Using the term cyber bomb, moreover, has potentially dangerous consequences because it raises unrealistic expectations about what can be achieved through the use of cyber means. One gets sense from recent statements that “cyber bombs” are the wonder weapons that will make all the difference and deliver victory. But this is just as untrue as the equally hyperbolic statements of cyber doom. We ought to be wary of claims that the dropping of a few U.S. cyber bombs will soon lead to the surrender of the Islamic State’s Cyber Caliphate on the deck of a virtual battleship.

We should ground our expectations in empirical knowledge of the often limited and restrained way that actors actually utilize cyber tools.

Instead we should ground our expectations in empirical knowledge of the often limited and restrained way that actors actually utilize cyber tools. Power is about getting one’s adversary to do something that they would otherwise not do. When it comes to war, we tend to think that threats of lethal force are the best means to get someone to do something, so we use bombs, missiles, bullets and mortars. When used properly, these weapons deny our adversary maneuverability, its ability to fight, and its ability to communicate. Cyber-enabled coercion is just one more tool in the foreign policy toolkit, and so we need to view it in light of its ability to be useful in getting an adversary to change its behavior.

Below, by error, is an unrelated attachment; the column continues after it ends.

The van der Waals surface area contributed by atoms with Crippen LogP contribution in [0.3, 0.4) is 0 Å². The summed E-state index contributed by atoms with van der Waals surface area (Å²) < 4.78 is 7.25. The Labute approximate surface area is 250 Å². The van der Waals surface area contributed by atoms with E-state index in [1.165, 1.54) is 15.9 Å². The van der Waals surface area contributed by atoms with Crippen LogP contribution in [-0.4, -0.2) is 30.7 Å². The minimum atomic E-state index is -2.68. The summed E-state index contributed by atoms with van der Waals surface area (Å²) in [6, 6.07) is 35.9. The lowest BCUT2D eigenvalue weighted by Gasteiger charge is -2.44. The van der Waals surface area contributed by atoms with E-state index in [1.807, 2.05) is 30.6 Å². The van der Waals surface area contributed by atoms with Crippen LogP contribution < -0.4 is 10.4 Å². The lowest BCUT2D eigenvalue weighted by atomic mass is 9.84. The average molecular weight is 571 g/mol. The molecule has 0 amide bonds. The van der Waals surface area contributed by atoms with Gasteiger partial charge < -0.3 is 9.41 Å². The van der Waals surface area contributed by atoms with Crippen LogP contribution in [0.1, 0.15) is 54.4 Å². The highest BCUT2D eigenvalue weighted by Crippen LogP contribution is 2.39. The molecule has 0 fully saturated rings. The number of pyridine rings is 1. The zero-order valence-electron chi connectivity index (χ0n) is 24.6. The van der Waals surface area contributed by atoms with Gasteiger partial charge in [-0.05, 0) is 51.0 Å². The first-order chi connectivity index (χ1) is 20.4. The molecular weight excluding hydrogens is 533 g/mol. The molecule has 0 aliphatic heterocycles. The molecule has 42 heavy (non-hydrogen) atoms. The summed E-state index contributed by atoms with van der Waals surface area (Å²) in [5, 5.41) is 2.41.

U.S. actions against the Islamic State are a constellation of options and infiltrations, some new and some old, including penetrating enemy communications. The main aims have been disrupting command and control capabilities, limiting communications, and altering or deleting information utilized by the insurgent group. Details are few, but the focus of cyber actions has been on isolation rather than destruction. David Sanger at the New York Times notes the goal is to disrupt the group’s ability to communicate its message, pay its fighters, or communicate with its operatives. One suggestion is that cyber action teams are trying to mimic the Islamic State’s leadership and lead fighters to central locations where they can be physically attacked. It would be better to suggest that cyber actions are able to degrade an adversary’s ability to communicate, coordinate, command, control, finance, or use any weapon that relies on ICTs, rather than suggesting that these actions have major physical destructive effects like conventional weapons.

Ultimately, states have invested massive amounts of money in cyber tools, but these are not sufficient to meet the kind of opposition that the Islamic State brings to the table. Cyber options are adjunct powers, utilized in conjunction with other more traditional forms of coercion. Analogizing cyber operations as a kinetic weapon renders us cognitive misers, cheating our way through a difficult test. It is better to see cyber operations for what they are: changing lines in spreadsheets, intercepting email, jamming communication, and deception. We ought to be careful when talking about cyber bombs because if we really think we are dropping cyber bombs, then these “bombs” are all landing with a resounding thud.

This post appears courtesy of CFR.org.